This tradition is being continued today by Wikipedians who speak that language: every day they strive to improve and enhance the Javanese Wikipedia, now having over forty thousand articles. One of them is Benny Lin. In addition to writing articles and explaining to people the Wikipedia mission, Benny’s special passion is making the Javanese language usable online not just in the more prevalent Latin alphabet but also in the ancient Javanese script.

This ancient script also known as Carakan was used for over a thousand years, and numerous books have been published in it. These days there’s little book publishing in it, though it is still used in some textbooks, in some Facebook groups and in public signs. Elsewhere the Latin alphabet is used more frequently. The younger generation is starting to forget the old script and this rich heritage becomes inaccessible. Benny hopes that transcribing classical literature for Wikisource and writing modern encyclopedic articles in this script, will revive interest in it and help the Javanese people achieve greater understanding of their own culture, and make these largely unknown treasures of wisdom accessible to people of all languages and cultures.

Javanese Wikipedia article about Joko Widodo

Benny presented a talk about this at Wikimania in Hong Kong, the international gathering of Wikipedians. There he also worked with Santhosh Thottingal and myself, developers from Wikimedia’s Language Engineering team, to improve the support for the Javanese script in Wikipedia. Thanks to this work, Wikipedias in all languages can now show text in the Javanese script, and the readers don’t have to install any fonts on their computers, because the fonts are delivered using webfonts technologies. The exquisite Javanese script has many ligatures and other special features, which require the Graphite technology for displaying. As of this writing, the only web browser that supports it is Firefox, but Graphite is Free Software, and it may become supported in other browsers in the near future.

Benny also completed his work for Javanese typing tools for Wikipedia, so now the script can not only be read, but also written easily. This technology can even be used on other sites and not just Wikipedia, using the jquery.ime library.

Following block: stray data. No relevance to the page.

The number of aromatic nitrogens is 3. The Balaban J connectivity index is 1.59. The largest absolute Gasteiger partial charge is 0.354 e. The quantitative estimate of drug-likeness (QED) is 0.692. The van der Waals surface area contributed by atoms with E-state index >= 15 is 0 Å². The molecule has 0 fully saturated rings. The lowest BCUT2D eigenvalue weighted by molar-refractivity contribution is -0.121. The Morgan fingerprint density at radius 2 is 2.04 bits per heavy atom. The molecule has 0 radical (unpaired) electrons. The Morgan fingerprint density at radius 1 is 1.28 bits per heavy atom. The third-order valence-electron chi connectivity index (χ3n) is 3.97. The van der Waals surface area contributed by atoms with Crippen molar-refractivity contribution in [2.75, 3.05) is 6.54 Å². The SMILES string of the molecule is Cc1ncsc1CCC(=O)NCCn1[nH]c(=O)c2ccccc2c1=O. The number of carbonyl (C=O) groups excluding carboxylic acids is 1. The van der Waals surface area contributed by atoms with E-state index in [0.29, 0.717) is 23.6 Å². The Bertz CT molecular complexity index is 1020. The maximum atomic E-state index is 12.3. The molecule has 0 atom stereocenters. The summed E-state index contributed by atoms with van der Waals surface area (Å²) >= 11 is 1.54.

He sees his work as part of a larger effort by many people who care about the script. There are others, who design fonts, promote the script in different venues and research its literature. Beeny saw that he could contribute by making the fonts and typing tools more accessible through Wikipedia, and he just did it.

Wikimedians believe that the sum of all knowledge must be freely shared by all humans, and this means that it must also be shared in all languages. Passionate volunteers like Benny are the people who make this happen.

Amir E. Aharoni
Software Engineer, Language Engineering team

Translate the user interface of Wikipedia’s new VisualEditor

The VisualEditor beta release is being gradually rolled out to all Wikipedia editors in all languages. This is one the most exciting developments in the history of Wikipedia, because it will make editing the site accessible to the general public, rather than just to the people who have the patience to learn Wikipedia’s arcane markup language.

To make this accessibility really complete, however, the VisualEditor’s user interface needs to be completely translated to all the languages in which there is a Wikipedia. Its interface includes over a hundred new strings, and if they aren’t translated, they will appear in a foreign language on that Wikipedia (i.e. English text on Polish Wikipedia).

Take a look at the translation statistics for the VisualEditor. As you can see, the translation to a lot of important languages is far from complete or entirely absent: Arabic, Portuguese, Hindi, Swahili, Hungarian, Bulgarian, Tagalog, Urdu, Lithuanian, and many others. If you know a language in that list and the translation to it is not at 100 percent, please click the language name and complete the translation. (You’ll have to create an account at translatewiki.net, if you don’t have one already.)

The article Vilnius in the Lithuanian Wikipedia

The article “Vilnius” in the Lithuanian Wikipedia, being edited in the VisualEditor. Note that most of the buttons are written in Lithuanian, but the buttons on the toolbar are in English: “Edit source”, “Page settings”, “Cancel”, “Save page”, “Paragraph”. These buttons weren’t translated yet, so they are unusable for people who don’t know English.

Even if the translation to your language is currently complete, please check your language’s page every few days—the VisualEditor beta is in very active development, the messages to translate are updated literally every day, and you want your language to be at 100 percent all the time.